Questionable but allowed: Mining company blasts important sacred site for mining purposes
The boss of the mining company Rio Tinto has to leave after exploding the cultural base of the indigenous people in Australia.
Rio Tinto announced the resignations of CEO Jean-Sebastian Jack and two top employees. Prior to its expulsion from the world’s second-largest mining company, there was growing criticism of the destruction of an indigenous cultural site in the northwestern Australian region of Bilbara. To expand the iron ore mine, Rio Tinto erupted two caves in the Jugan Valley in May, which researchers say have been inhabited by humans for 46,000 years. This destruction caused great tragedy among the tribal people.
Insults and criticism spread among the company’s shareholders. In recent weeks, increasing shareholders have called for Jack to step down. At the beginning of the scandal, the administration necessarily defended the demolition, but then increasingly took a conciliatory stance. On Friday the company announced that “what happened in Jukan was wrong”.
The ruined caves are considered to be one of the oldest human settlements in the world. Archaeologists have been conducting excavations for many years, showing that the aboriginal people used the rock formations as habitat and shelter for thousands of years. Researchers have discovered 6,000-year-old human hair that may be linked to the genetics of the indigenous peoples who still live in the area today. The caves were considered important sacred places.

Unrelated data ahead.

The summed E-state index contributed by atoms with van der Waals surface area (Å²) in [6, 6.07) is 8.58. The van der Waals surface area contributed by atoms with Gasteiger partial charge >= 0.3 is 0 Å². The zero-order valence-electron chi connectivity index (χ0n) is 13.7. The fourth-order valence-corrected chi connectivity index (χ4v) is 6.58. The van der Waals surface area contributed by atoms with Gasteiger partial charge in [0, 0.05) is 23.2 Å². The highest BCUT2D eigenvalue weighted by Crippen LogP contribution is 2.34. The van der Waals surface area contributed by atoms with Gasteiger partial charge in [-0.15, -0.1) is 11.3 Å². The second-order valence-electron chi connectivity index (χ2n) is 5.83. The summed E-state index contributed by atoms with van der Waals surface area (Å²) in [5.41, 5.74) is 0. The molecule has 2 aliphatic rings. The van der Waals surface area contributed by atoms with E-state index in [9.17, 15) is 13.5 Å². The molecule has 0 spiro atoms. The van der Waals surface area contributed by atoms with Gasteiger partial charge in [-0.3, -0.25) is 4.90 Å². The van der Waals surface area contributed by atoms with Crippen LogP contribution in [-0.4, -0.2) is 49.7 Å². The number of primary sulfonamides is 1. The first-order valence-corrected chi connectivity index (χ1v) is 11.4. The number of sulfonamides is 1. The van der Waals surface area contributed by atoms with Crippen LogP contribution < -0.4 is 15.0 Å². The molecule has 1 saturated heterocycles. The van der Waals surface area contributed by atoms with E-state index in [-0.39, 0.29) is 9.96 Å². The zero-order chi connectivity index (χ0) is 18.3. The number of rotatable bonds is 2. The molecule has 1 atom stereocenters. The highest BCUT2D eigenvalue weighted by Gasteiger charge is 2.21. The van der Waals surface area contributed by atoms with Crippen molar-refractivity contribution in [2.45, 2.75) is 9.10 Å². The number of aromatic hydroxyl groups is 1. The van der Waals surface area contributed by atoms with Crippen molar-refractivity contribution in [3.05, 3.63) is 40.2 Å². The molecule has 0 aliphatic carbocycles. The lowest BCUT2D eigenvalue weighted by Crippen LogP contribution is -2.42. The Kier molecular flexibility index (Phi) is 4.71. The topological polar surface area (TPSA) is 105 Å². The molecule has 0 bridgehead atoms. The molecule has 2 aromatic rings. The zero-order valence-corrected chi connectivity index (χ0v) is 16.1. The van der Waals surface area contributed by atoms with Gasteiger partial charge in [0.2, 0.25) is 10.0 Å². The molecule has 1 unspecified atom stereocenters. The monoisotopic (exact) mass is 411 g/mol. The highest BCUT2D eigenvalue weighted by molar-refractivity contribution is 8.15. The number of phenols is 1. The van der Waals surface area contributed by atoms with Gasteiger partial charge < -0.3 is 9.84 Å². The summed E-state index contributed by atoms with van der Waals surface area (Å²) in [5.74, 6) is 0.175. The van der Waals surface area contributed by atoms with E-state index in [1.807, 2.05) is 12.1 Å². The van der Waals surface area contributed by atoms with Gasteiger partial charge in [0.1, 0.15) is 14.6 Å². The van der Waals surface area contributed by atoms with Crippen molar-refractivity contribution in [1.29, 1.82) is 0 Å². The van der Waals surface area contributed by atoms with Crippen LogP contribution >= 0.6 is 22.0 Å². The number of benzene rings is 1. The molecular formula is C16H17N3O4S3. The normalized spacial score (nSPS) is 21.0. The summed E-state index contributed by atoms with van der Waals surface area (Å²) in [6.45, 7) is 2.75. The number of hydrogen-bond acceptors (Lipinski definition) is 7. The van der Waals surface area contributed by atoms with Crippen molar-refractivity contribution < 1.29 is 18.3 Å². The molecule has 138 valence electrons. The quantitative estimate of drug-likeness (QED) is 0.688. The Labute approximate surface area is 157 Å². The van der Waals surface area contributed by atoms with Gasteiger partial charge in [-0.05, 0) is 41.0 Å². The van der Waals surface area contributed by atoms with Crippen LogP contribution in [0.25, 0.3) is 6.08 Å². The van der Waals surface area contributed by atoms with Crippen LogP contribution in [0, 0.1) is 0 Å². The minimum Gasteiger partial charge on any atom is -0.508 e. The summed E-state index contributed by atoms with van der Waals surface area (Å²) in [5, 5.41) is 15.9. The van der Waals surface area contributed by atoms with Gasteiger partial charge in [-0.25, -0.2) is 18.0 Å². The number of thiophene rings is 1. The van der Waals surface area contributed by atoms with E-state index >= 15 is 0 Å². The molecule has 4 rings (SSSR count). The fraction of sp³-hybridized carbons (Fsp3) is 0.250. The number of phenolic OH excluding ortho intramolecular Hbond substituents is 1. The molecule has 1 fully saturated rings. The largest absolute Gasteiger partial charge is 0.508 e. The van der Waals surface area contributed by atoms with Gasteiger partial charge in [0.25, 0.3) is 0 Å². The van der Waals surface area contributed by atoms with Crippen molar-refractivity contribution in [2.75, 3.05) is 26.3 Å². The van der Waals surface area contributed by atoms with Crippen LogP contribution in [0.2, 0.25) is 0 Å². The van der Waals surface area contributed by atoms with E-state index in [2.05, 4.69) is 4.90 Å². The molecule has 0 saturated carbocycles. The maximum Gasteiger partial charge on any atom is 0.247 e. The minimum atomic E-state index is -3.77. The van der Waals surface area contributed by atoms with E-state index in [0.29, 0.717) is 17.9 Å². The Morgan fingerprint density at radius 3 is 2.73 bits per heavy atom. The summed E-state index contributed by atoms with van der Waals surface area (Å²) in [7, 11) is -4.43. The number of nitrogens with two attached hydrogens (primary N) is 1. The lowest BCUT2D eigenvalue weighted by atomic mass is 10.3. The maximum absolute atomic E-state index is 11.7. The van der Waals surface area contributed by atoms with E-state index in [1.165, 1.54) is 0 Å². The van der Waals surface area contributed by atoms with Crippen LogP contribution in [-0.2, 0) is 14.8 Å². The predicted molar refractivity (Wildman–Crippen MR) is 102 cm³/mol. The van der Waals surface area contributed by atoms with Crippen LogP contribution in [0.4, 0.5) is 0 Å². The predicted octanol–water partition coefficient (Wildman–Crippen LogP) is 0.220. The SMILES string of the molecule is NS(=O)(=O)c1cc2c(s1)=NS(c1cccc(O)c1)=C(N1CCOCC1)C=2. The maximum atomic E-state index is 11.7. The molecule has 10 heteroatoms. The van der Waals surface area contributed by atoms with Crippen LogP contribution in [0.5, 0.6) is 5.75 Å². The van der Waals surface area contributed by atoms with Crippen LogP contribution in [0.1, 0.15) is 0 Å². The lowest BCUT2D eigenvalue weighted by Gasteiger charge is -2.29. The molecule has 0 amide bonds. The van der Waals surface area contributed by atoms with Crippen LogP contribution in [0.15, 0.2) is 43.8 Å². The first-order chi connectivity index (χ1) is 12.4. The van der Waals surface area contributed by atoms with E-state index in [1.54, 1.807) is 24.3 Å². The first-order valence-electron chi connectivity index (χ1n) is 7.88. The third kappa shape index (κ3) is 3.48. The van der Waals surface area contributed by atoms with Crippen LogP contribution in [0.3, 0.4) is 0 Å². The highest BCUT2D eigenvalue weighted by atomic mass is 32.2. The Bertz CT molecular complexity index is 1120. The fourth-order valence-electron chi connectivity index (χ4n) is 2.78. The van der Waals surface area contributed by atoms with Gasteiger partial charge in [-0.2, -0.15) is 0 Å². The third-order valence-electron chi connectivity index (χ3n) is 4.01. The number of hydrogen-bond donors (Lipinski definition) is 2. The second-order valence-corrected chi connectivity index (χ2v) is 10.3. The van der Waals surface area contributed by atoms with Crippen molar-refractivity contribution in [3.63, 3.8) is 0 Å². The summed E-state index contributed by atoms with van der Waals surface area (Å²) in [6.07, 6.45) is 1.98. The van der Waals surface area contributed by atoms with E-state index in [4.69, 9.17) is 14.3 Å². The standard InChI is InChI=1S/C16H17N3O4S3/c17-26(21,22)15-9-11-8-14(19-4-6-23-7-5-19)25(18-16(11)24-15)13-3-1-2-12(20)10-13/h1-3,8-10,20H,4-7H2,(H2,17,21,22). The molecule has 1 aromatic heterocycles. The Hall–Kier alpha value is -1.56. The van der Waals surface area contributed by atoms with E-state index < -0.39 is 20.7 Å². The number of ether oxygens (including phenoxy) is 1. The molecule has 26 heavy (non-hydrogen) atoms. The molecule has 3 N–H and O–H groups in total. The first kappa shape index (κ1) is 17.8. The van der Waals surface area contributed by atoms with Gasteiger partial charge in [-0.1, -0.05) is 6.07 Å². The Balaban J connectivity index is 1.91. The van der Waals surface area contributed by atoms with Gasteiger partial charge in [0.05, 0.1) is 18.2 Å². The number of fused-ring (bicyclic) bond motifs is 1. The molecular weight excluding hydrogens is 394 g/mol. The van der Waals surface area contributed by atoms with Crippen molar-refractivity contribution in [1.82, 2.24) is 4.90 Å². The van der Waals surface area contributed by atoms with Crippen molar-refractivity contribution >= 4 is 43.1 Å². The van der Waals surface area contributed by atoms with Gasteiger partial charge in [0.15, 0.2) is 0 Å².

Demolition may be questionable from a moral point of view – but not from a legal point of view. The destruction of the caves was routinely recognized by Western Australian state authorities as part of a standard bureaucratic process. Samantha Hepburn, a professor of mining law at Deakin University near Melbourne, said the approval process to destroy sites of religious and cultural significance for Indigenous Australians was largely business-friendly in most states.
Critics believe the case will prompt a review
Although companies can file a reconsideration request to oppose the planned project, the traditional owners do not have this right. “So the tribes have no choice but to accept destruction in general,” says Professor Hepburn. Critics believe the case has prompted a reconsideration – especially among shareholders of previously lesser known companies for the sustainable use of cultural assets in Australia. The government wants to review the revision of the relevant approval processes.
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